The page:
Christian arguments prove to the Jews that Christians are heathens and that they have kept little from Judaism. There is a Jewish flavor in what Christians are saying and therefore dialogue is possible, but the flavor has evaporated so much that it has become almost a caricature.“ (3/82 f.)

The following demonstrates that the cause for this evaporation of flavor is inadequate practice. The question how one has to live in the presence of the Other is not the same as the often-quoted postulate among Christians to see Jesus in your neighbor. The neighbor is not Jesus. He is the Other, created by God in his image – Flusser talks about the “specific experience of the holy”. Thus, a certain cognitive method forms, in which each encounter with an Other leads one beyond oneself and recalls the origin.
„Being a devout Jew is a task. Using Greek terms, it is not dogma but practice.
For this reason, Jews have so stubbornly resisted conversion. They condemned Christianity because of its practice and not because of the arguments, which seemed inessential to them. …  For Jews, Christianity is like a license to avoid the daily confrontation with the holy … In the words of my cousin David 2 during a theological seminar: »Do you think that Jesus has suffered this disgraceful death at the cross so that you may desecrate the Sabbath by driving your car?« In today’s religious situation where even the foundations of the Jewish-Christian religion are endangered, this is of major importance. …
Although Christian arguments did not convert the Jews, they unfortunately have estranged from Judaism the person of Jesus, the very greatest Jew who has overcome the normal condition of a human being. The consequences are immeasurable.“ (3/83 f.)

Flusser‘s reflections are more than 30 years old, the Western world which he referred to contained already what has intensified since in many ways. Positively, he sees the potential of Judaism, because
„it can lead to a responsible life in an absurd world, acknowledging the holy in the other person.
The importance of this kind of Jewish fundamentalism which is difficult to describe, cannot be overemphasized in today’s situation.“ (3/85)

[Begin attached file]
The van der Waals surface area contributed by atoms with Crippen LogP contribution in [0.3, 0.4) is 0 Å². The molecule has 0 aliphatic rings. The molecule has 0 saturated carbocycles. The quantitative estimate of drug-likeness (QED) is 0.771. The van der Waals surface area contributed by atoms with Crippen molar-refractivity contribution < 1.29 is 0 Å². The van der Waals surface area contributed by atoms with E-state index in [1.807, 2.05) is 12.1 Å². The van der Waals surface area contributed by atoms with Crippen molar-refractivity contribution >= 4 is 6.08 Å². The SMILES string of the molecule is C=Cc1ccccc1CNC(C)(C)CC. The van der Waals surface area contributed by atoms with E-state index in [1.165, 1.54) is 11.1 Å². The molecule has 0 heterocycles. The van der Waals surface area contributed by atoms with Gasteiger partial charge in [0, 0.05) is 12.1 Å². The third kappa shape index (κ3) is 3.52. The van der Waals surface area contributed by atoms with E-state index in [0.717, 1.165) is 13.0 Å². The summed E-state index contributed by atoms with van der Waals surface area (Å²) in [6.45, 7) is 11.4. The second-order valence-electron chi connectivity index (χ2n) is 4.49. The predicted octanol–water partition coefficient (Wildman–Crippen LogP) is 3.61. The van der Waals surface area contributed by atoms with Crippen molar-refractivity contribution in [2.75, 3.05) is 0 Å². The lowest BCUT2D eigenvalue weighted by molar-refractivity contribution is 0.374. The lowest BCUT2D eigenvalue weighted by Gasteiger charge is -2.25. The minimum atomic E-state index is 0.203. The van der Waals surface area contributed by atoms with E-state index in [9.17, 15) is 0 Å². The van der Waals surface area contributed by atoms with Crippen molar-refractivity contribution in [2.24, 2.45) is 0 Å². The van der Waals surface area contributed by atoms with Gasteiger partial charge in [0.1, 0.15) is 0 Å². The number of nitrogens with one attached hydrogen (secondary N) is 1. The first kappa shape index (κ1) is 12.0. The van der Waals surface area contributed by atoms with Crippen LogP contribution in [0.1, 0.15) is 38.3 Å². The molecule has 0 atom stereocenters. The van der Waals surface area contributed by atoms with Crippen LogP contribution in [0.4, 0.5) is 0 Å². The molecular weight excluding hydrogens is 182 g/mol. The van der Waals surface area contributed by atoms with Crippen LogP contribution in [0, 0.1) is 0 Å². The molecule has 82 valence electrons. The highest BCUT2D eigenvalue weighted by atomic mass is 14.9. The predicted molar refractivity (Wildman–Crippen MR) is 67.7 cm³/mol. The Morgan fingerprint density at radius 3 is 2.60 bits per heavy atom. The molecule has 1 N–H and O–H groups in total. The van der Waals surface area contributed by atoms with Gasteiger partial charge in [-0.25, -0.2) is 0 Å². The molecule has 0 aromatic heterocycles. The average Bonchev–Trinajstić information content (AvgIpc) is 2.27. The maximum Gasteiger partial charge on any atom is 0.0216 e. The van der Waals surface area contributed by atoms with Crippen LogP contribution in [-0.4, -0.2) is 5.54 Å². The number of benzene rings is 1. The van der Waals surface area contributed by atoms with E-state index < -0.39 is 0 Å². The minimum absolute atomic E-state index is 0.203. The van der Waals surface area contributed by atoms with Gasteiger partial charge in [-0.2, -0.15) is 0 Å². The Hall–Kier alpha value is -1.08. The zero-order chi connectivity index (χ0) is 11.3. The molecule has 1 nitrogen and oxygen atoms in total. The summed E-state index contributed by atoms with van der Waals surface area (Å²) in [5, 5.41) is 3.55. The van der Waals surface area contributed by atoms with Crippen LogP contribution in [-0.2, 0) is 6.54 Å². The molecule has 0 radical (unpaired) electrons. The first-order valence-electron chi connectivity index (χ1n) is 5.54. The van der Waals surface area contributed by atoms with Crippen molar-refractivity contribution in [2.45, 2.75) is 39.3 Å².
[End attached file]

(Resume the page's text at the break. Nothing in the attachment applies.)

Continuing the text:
Flusser’s analysis of the time shows to him that the basis of Judaism and Christianity is obviously the same. But in Judaism it is “even more buried”.

According to Flusser, the reason for the crisis of Western religiosity is
„in our incapacity to experience God in the other person. It is a crisis of trust in human beings. God is dead because we neither trust the other person nor ourselves.“ (3/85)

Flusser’s view derives from what he encounters in Western society – and he articulates it in terms of the biblical creation account, where it says: “God created man in his image, in the divine image he created him; male and female he created them” (Gen 1,27). He continues:
„It is neither a crisis of Judaism nor of Christianity but a crisis of Judeo-Christianity. …
I believe that what distinguishes our culture from the others is precisely this experience of the Holy in man. We can express this at least in two ways. Either God can be experienced as a human being, as an Other, who addresses us with »you« and whom we also address in the same way. Or man is the only image of God, which we have. That is … anthropology, based on the Holy, the oldest Jewish legacy of the West.“ (3/85 f.)

It is this legacy that Flusser saw endangered. If the West would be overrun by other cultures the above-mentioned common basis would be lost. Therefore, his urgent appeal:
„To be a religious Jew today means according to my viewpoint to make aware – oneself and other Jews and Christians – of this Jewish-Christian common basis.” (3/86)

1 V. F., Jude sein. Essays, Briefe, Fiktionen. CEP Europäische Verlagsanstalt, Hamburg 2014. In it:
Jude sein (1) – existentieller Aspekt; (Being Jewish (1) – existential approach)
Jude sein (2) – kultureller Aspekt; (Being Jewish (2) – cultural approach)
Jude sein (3) – religiöser Aspekt. (Being Jewish (3) – religious approach)
The page numbers after the citations refer to the text and page numbers, e.g. (1/57)

2 David Gustav Flusser (1917–2000) was professor of Early Christianity and Judaism of the Second Temple Period at the Hebrew University of Jerusalem till 1988.